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Egyptians Vote On Amendments To Constitution

SCOTT SIMON, Host:

NPR's Soraya Sarhaddi Nelson reports voter turnout is unusually high in some districts.

(SOUNDBITE OF PEOPLE SPEAKING FOREIGN LANGUAGE)

SORAYA SARHADDI NELSON: Voters pack the streets around the polling station in the upper-class neighborhood in Zamalek here in Cairo. Accountant Abeid Mossad is one of many here who say they are voting for the first time.

ABEID MOSSAD: It's worth it, it's worth it. Once every 30 years to do this, it's worth it. All my generation have never seen this before.

SARHADDI NELSON: Fellow first-time voter Mona Mustafa, who's been waiting for more than an hour, says she will stay as long as it takes to cast her ballot.

MONA MUSTAFA: You don't feel like it's rigged; you feel like your voice counts and that when you vote your yes or no vote, it will really be counted, hopefully. Inshallah, as they say.

SARHADDI NELSON: Some analysts here question why the measures were never officially publicized. Gianluca Parolin is an assistant law professor at American University in Cairo.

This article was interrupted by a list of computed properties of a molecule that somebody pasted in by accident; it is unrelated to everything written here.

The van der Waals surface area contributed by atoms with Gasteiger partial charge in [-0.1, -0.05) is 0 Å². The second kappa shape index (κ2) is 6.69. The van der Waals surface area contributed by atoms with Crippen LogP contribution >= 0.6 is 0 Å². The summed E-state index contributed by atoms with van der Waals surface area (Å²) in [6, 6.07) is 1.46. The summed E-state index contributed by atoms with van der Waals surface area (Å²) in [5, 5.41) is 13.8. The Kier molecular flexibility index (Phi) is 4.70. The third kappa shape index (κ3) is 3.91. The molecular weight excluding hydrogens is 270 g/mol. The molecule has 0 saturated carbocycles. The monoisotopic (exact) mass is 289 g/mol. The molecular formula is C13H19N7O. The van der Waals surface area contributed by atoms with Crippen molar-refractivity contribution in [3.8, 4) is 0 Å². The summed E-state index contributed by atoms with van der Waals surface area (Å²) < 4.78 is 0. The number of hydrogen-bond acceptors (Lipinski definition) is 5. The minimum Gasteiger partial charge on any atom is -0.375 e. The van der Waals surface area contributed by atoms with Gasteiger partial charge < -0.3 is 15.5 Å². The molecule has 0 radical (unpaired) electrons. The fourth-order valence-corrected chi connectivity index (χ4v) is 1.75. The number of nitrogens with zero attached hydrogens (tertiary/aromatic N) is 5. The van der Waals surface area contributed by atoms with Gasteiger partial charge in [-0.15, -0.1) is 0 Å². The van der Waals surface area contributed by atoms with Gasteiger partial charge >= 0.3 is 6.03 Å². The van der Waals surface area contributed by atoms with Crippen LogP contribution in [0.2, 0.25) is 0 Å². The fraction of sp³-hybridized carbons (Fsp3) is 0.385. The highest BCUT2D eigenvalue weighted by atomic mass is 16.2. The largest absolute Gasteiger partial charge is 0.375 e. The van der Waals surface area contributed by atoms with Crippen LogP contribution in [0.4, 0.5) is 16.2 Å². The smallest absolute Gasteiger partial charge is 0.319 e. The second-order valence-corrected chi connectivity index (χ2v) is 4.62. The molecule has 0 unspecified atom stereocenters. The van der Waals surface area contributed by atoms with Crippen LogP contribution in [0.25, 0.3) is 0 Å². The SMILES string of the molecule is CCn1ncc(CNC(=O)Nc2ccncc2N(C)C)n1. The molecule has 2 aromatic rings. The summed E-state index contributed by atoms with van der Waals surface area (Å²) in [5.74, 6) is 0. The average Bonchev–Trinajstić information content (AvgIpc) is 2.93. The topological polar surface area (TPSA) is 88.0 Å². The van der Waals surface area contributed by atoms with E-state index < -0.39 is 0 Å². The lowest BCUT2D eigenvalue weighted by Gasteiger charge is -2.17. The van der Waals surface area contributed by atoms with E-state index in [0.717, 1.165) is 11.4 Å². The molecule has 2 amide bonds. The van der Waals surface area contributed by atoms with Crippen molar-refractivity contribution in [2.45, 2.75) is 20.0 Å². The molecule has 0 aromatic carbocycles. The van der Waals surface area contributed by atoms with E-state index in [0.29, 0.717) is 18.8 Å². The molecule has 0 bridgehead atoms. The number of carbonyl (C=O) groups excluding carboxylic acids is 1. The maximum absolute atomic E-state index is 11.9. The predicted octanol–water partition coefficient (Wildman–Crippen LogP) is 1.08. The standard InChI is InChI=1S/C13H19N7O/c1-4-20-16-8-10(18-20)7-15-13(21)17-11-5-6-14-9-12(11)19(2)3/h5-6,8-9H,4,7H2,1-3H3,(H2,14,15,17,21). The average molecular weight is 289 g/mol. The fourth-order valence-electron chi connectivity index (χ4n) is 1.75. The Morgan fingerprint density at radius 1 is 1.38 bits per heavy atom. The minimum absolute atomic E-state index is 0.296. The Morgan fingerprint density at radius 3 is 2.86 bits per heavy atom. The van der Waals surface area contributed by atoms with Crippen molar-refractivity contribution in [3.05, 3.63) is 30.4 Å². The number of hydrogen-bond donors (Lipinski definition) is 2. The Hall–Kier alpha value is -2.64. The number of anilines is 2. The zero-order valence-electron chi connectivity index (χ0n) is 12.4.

GIANLUCA PAROLIN: The outcome of the referendum will also depend politically, I think, on the informed decision of the voter. Now, that has been a major problem because the final text of the amendments was never truly released.

SARHADDI NELSON: With Egypt's history of rigged elections, many here wonder whether today's referendum will be free and fair.

(SOUNDBITE OF PEOPLE TALKING)

SARHADDI NELSON: Independent monitors, like Amr Shalanky, are being sent to the polls to prevent fraud. He complains the referendum was poorly planned.

AMR SHALANKY: Most of the NGOs have been taken by surprise that this is actually happening. I have personal friends who are judges who don't know until today which electoral circuits they're supposed to be supervising.

SARHADDI NELSON: Soraya Sarhaddi Nelson, NPR News, Cairo. Transcript provided by NPR, Copyright NPR.

Special correspondent Soraya Sarhaddi Nelson is based in Berlin. Her reports can be heard on NPR's award-winning programs, including Morning Edition and All Things Considered, and read at NPR.org. From 2012 until 2018 Nelson was NPR's bureau chief in Berlin. She won the ICFJ 2017 Excellence in International Reporting Award for her work in Central and Eastern Europe, North Africa, the Middle East and Afghanistan.